It’s been over 20 years since a law was passed allowing litigation funding. While many are still ambivalent about this form of funding, citing recent industry scandals and anxieties about becoming a more litigious society, each year thousands of claimants secure compensation for their losses, thanks largely to this route.
So how did litigation funding come to be such a part of everyday law?
Talk to any claimant in the 1980s and they will speak in dark tones about how difficult getting representation for certain cases used to be.
It was a different time. Just getting an audience with law firms was no simple matter, if you didn’t have the right sort of connections or social background. Wigs were routinely worn for non-criminal trials and the law didn’t feel accessible for most people, certainly not an environment in which you might bring an action against your superiors.
If getting your case started was difficult, then finding the money to pursue it was near impossible. Whilst the value of damages awarded was rising, so were the costs of seeking redress. Many litigants needed to find multi-millions of pounds to be able to take a case anywhere.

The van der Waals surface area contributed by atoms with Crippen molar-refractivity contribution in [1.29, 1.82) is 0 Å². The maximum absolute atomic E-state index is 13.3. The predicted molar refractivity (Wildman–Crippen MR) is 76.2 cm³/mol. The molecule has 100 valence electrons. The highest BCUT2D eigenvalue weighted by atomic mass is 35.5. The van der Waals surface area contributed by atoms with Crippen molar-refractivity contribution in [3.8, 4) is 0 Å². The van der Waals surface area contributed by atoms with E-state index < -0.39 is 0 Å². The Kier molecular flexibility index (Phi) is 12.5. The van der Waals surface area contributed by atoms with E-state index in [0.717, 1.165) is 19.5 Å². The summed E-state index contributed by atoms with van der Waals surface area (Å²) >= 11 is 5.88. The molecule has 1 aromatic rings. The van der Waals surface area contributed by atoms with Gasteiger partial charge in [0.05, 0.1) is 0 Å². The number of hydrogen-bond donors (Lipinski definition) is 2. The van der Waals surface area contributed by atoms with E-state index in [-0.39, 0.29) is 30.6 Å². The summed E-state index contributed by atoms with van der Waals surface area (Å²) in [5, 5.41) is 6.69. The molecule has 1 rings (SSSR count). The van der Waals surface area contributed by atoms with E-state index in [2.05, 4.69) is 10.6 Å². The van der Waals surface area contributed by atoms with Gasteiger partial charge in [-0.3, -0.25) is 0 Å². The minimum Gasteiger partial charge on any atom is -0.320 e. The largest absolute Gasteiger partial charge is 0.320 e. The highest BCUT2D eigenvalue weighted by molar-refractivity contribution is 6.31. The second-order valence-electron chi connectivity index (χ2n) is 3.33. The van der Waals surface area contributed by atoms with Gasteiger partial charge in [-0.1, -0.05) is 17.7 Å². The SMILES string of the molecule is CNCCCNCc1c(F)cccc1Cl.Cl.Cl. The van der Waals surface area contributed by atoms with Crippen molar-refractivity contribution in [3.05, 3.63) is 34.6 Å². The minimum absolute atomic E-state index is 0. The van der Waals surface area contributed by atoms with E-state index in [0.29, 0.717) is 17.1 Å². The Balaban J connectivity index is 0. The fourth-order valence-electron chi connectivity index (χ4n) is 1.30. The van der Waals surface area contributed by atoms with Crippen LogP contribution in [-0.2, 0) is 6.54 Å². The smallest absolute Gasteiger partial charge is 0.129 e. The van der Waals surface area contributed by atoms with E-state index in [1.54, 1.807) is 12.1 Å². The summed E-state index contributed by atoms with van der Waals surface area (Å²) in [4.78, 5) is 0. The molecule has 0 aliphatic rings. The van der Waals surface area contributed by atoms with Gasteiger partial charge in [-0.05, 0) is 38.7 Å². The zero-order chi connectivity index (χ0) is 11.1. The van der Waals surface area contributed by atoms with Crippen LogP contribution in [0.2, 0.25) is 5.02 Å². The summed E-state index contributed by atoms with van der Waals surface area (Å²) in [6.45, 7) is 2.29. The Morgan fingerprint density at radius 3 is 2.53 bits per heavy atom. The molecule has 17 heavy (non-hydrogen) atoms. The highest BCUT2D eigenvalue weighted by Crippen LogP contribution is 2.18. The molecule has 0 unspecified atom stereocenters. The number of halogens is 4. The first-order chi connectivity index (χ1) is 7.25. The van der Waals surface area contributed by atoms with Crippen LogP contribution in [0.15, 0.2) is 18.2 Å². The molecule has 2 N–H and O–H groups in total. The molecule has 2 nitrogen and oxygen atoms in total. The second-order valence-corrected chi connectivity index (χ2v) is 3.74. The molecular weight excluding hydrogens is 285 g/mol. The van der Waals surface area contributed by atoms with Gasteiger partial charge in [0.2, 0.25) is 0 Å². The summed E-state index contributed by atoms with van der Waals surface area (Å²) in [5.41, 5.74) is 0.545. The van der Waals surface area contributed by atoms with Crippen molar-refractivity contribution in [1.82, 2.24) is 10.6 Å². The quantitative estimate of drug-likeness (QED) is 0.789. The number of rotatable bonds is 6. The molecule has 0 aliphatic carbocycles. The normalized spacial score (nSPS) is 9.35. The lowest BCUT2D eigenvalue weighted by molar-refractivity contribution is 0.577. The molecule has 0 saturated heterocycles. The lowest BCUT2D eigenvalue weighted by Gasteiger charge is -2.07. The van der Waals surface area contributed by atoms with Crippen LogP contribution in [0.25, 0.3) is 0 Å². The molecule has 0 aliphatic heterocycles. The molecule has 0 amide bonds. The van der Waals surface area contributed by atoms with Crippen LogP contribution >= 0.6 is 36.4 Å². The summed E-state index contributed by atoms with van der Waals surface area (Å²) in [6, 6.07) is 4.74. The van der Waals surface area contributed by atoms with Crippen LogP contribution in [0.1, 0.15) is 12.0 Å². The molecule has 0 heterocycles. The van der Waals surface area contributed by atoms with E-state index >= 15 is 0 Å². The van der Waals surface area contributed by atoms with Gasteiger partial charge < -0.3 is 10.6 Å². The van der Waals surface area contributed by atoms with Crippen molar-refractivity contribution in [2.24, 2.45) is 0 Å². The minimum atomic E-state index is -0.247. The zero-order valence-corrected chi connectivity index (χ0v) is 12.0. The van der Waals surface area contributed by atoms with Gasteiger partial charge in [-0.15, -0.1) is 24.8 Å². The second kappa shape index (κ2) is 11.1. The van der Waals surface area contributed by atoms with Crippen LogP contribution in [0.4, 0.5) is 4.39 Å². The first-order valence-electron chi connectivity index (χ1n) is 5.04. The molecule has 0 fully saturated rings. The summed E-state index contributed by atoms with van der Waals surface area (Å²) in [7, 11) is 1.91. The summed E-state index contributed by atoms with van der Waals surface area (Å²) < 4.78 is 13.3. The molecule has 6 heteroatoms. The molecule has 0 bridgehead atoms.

Over in the US, though, capital was easier to source and here a growth in litigation through the 80s and 90s saw an increase in civil cases, which could and did, win funding. In the UK, however, a number of essentially medieval laws meant your chances pre 2000 of obtaining finance were remote.
At the core of English law are prohibitions on someone who doesn’t have a direct interest in your case from supporting it. The terms for this are champerty, livery and maintenance, and they all stem from a feudal law aimed at preserving the purity of a case.
In its medieval conception, you were prohibited from giving your feudal lord a proportion of your land’s produce in return for him arguing your case. The premise wasn’t dissimilar, in the modern idiom, of ambulance chasing only applied to unscrupulous members of the nobility. That royal officials, for example could lend their names to bolster the credibility of fraudulent claims gain a share of the winnings, and that would destabilize the feudal society they lived in.
But when the 2009 Jackson reform of civil litigation advocated litigation funding, all that was largely consigned to the history books and a new era was brought in.